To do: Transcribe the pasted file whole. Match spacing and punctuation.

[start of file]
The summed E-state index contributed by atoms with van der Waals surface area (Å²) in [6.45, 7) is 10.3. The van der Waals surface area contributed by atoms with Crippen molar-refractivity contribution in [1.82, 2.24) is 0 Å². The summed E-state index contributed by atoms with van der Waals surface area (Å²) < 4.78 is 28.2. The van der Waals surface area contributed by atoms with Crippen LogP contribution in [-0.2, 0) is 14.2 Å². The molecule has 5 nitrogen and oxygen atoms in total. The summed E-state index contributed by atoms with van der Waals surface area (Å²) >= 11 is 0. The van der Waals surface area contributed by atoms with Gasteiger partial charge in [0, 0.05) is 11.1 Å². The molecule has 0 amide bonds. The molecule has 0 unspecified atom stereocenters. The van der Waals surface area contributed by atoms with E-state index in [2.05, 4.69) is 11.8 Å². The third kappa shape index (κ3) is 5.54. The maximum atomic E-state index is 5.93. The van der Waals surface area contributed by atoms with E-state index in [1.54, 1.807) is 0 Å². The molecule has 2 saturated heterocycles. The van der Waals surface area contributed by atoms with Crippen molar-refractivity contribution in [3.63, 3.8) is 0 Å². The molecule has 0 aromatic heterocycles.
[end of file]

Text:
The summed E-state index contributed by atoms with van der Waals surface area (Å²) in [6.45, 7) is 10.3. The van der Waals surface area contributed by atoms with Crippen molar-refractivity contribution in [1.82, 2.24) is 0 Å². The summed E-state index contributed by atoms with van der Waals surface area (Å²) < 4.78 is 28.2. The van der Waals surface area contributed by atoms with Crippen LogP contribution in [-0.2, 0) is 14.2 Å². The molecule has 5 nitrogen and oxygen atoms in total. The summed E-state index contributed by atoms with van der Waals surface area (Å²) >= 11 is 0. The van der Waals surface area contributed by atoms with Gasteiger partial charge in [0, 0.05) is 11.1 Å². The molecule has 0 amide bonds. The molecule has 0 unspecified atom stereocenters. The van der Waals surface area contributed by atoms with E-state index in [2.05, 4.69) is 11.8 Å². The third kappa shape index (κ3) is 5.54. The maximum atomic E-state index is 5.93. The van der Waals surface area contributed by atoms with E-state index in [1.54, 1.807) is 0 Å². The molecule has 2 saturated heterocycles. The van der Waals surface area contributed by atoms with Crippen molar-refractivity contribution in [3.63, 3.8) is 0 Å². The molecule has 0 aromatic heterocycles.